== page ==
Ahmed and Abdalla (2005) noted that replacing 50% of cotton seed cake (CSC) with sesame seed cake (SSC) in yearling sheep had no effect on ruminal pH and total volatile fatty acids (TVFAs) concentration; however, NH3-N concentration was decreased (P < 0.05) at the same time of take with the rumen liquor samples in our study (3 h post feeding). The corresponding values were 6.44 vs. 6.54 for ruminal pH, and 33.7 vs. 29.6 for TVFAs and 56.7 vs. 30.76 for ammonia nitrogen (NH3-N) concentration for the group sheep which received CSC and SSC, respectively. The optimal value for microbial growth and digestion of fiber pH was 6.0–7.0 (Weimer 1996). Mold and Orskov (1984) demonstrated that cellulose digestion was limited when ruminal pH was below 6.0. Staples et al. (1984) noted that the optimum pH value for rumen cellulolytic bacteria was ranged “between” 5.8 and 6.3. This range was almost in the same range to that obtained in our study. On the other hand, both Slyter et al. (1979) and Pan et al. (2003) noted that increased ruminal NH3-N (22.5 mg %) might increase ruminal pH, TVF’s production, and stimulated cellulolytic bacteria activity in the rumen. Also, Kanjanapruthipong and Leng (1998) showed that protozoan, fungal, and bacterial populations in the rumen were influenced by the levels of ruminal NH3-N.

The cost per kilogram gain was highest for lambs fed the control feed, meanwhile, the incorporation of sesame oil cake reduced cost of gain. This was related to lower costs of rations containing sesame oil cake (Abo Omar 2002). On the other hand, Fitwi and Tadesse (2013) showed that using 300 g DM of sesame seed cake was potentially more feasible and economically beneficial for growing sheep. Also, Mahmoud and Bendary (2014) noted that the use of sesame seed meal reduced feed cost, and therefore it can be used to improve total revenue, net revenue, economic efficiency, and relative economic efficiency in ration on performance of growing lambs and calves. Moreover, Mahmoud and Ghoneem (2014) reported that there was a decrease in the feed cost per 1 kg 7% fat corrected milk (FCM) in Egyptian lactating buffaloes fed ration composed of (50% roughage and 50% concentrate feed mixture that contained 50% sesame seed meal) in comparison with control ration. Meanwhile, El-Nomeary Yasser et al. (2015) found that incorporation sesame seed meal in rabbit diets supplemented with black cumin, mustard, sesame, and rocket seed meals improved relative economic efficiency that reached to 140% in comparison with the control diet that considered 100%.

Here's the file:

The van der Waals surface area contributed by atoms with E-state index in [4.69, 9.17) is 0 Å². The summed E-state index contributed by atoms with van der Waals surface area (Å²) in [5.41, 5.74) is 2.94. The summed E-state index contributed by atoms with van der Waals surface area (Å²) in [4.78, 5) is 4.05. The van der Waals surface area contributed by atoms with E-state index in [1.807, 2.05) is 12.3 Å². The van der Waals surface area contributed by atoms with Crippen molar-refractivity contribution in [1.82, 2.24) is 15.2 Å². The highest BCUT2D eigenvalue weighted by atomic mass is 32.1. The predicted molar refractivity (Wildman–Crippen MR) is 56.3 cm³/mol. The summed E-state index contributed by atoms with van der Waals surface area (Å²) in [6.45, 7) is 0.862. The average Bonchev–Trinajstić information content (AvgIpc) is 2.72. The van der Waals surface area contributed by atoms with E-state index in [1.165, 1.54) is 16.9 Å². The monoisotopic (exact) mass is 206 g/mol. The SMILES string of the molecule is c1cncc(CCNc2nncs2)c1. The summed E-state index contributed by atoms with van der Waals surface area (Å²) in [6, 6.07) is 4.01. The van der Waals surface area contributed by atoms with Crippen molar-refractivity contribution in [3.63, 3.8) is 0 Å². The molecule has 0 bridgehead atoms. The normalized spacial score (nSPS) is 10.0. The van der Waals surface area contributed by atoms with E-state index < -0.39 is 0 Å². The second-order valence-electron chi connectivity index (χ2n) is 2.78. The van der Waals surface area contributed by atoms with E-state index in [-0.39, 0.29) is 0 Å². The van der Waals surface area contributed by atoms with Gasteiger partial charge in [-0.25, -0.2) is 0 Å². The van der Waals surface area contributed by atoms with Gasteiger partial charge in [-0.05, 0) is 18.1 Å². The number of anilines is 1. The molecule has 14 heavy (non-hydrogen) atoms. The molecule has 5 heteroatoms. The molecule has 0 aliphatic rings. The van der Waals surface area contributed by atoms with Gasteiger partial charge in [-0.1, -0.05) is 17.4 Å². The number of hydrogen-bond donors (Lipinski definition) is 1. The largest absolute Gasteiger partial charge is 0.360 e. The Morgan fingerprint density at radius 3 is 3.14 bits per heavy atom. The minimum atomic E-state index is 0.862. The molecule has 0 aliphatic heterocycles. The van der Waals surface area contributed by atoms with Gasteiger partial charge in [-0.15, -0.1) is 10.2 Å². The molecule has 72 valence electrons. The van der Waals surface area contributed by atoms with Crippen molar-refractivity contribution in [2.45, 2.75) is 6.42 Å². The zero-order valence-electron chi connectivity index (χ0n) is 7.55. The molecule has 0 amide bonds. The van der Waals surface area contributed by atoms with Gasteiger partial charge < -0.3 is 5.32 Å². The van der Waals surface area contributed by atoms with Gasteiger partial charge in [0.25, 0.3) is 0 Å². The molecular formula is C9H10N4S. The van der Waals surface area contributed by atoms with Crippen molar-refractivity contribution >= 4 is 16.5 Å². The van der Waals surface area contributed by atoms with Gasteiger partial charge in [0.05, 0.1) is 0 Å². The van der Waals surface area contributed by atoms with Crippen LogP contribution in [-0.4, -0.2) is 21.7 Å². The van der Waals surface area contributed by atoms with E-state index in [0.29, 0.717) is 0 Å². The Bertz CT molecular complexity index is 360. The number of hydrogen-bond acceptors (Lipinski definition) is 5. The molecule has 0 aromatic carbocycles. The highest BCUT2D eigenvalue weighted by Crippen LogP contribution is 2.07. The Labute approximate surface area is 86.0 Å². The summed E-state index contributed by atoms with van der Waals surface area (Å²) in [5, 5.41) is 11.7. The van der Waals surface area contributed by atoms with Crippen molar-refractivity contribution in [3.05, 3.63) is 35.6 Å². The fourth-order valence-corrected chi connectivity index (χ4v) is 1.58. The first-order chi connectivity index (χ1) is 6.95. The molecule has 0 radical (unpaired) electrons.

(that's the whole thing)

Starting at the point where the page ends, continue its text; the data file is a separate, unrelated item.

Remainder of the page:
Conclusion

Sesame seed meal can be a successful partial or complete replacement soybean meal in lamb rations without any deleterious effect and while improving economic efficiency.

Availability of data and materials

“Not applicable” for this study

Abbreviations

ADF:

Acid detergent fiber

ADG:

Average daily gain

ADL:

Acid detergent lignin

AOAC:

Official Methods of Analysis

CF:

Crude fiber

CFM:

Complete feed mixtures

CP:

Crude protein

CSC:

Cotton seed cake

DCP:

Digestible crud protein

DE:

Digestible energy

DM:

Dry matter

DMI:

Dry matter intake

EE:

Ether extract

FAO:

Food and Agriculture Organization

FC:

Feed conversion